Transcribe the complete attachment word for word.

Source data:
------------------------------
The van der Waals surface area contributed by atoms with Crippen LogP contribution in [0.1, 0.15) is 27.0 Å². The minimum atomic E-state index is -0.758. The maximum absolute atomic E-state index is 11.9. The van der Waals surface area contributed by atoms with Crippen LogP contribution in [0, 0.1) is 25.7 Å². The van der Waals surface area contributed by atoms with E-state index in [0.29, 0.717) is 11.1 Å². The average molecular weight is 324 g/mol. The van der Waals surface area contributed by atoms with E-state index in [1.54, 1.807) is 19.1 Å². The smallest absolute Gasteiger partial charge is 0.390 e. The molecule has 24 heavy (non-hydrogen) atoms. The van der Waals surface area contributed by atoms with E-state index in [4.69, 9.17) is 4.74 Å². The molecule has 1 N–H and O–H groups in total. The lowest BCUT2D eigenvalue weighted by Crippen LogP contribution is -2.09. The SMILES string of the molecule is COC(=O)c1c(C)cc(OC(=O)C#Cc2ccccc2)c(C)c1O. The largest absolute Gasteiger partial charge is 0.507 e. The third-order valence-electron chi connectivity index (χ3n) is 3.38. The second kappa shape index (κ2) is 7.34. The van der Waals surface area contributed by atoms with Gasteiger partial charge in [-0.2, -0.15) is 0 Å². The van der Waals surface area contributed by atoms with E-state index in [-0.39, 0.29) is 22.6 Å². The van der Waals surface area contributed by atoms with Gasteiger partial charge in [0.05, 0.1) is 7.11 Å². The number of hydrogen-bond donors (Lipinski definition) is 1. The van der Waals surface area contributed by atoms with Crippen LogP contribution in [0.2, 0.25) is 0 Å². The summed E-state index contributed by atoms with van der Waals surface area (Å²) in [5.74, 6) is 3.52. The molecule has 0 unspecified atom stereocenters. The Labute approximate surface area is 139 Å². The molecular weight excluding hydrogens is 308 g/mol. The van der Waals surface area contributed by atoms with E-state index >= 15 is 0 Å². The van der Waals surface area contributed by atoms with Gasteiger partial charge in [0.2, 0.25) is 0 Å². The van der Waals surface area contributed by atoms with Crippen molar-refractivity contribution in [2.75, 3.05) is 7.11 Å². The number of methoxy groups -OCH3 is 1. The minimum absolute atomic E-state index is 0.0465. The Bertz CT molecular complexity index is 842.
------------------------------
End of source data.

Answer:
The van der Waals surface area contributed by atoms with Crippen LogP contribution in [0.1, 0.15) is 27.0 Å². The minimum atomic E-state index is -0.758. The maximum absolute atomic E-state index is 11.9. The van der Waals surface area contributed by atoms with Crippen LogP contribution in [0, 0.1) is 25.7 Å². The van der Waals surface area contributed by atoms with E-state index in [0.29, 0.717) is 11.1 Å². The average molecular weight is 324 g/mol. The van der Waals surface area contributed by atoms with E-state index in [1.54, 1.807) is 19.1 Å². The smallest absolute Gasteiger partial charge is 0.390 e. The molecule has 24 heavy (non-hydrogen) atoms. The van der Waals surface area contributed by atoms with E-state index in [4.69, 9.17) is 4.74 Å². The molecule has 1 N–H and O–H groups in total. The lowest BCUT2D eigenvalue weighted by Crippen LogP contribution is -2.09. The SMILES string of the molecule is COC(=O)c1c(C)cc(OC(=O)C#Cc2ccccc2)c(C)c1O. The largest absolute Gasteiger partial charge is 0.507 e. The third-order valence-electron chi connectivity index (χ3n) is 3.38. The second kappa shape index (κ2) is 7.34. The van der Waals surface area contributed by atoms with Gasteiger partial charge in [-0.2, -0.15) is 0 Å². The van der Waals surface area contributed by atoms with E-state index in [-0.39, 0.29) is 22.6 Å². The van der Waals surface area contributed by atoms with Gasteiger partial charge in [0.05, 0.1) is 7.11 Å². The number of hydrogen-bond donors (Lipinski definition) is 1. The van der Waals surface area contributed by atoms with Crippen LogP contribution in [0.2, 0.25) is 0 Å². The summed E-state index contributed by atoms with van der Waals surface area (Å²) in [5.74, 6) is 3.52. The molecule has 0 unspecified atom stereocenters. The Labute approximate surface area is 139 Å². The molecular weight excluding hydrogens is 308 g/mol. The van der Waals surface area contributed by atoms with E-state index >= 15 is 0 Å². The van der Waals surface area contributed by atoms with Gasteiger partial charge in [0.2, 0.25) is 0 Å². The van der Waals surface area contributed by atoms with Crippen molar-refractivity contribution in [2.75, 3.05) is 7.11 Å². The number of methoxy groups -OCH3 is 1. The minimum absolute atomic E-state index is 0.0465. The Bertz CT molecular complexity index is 842.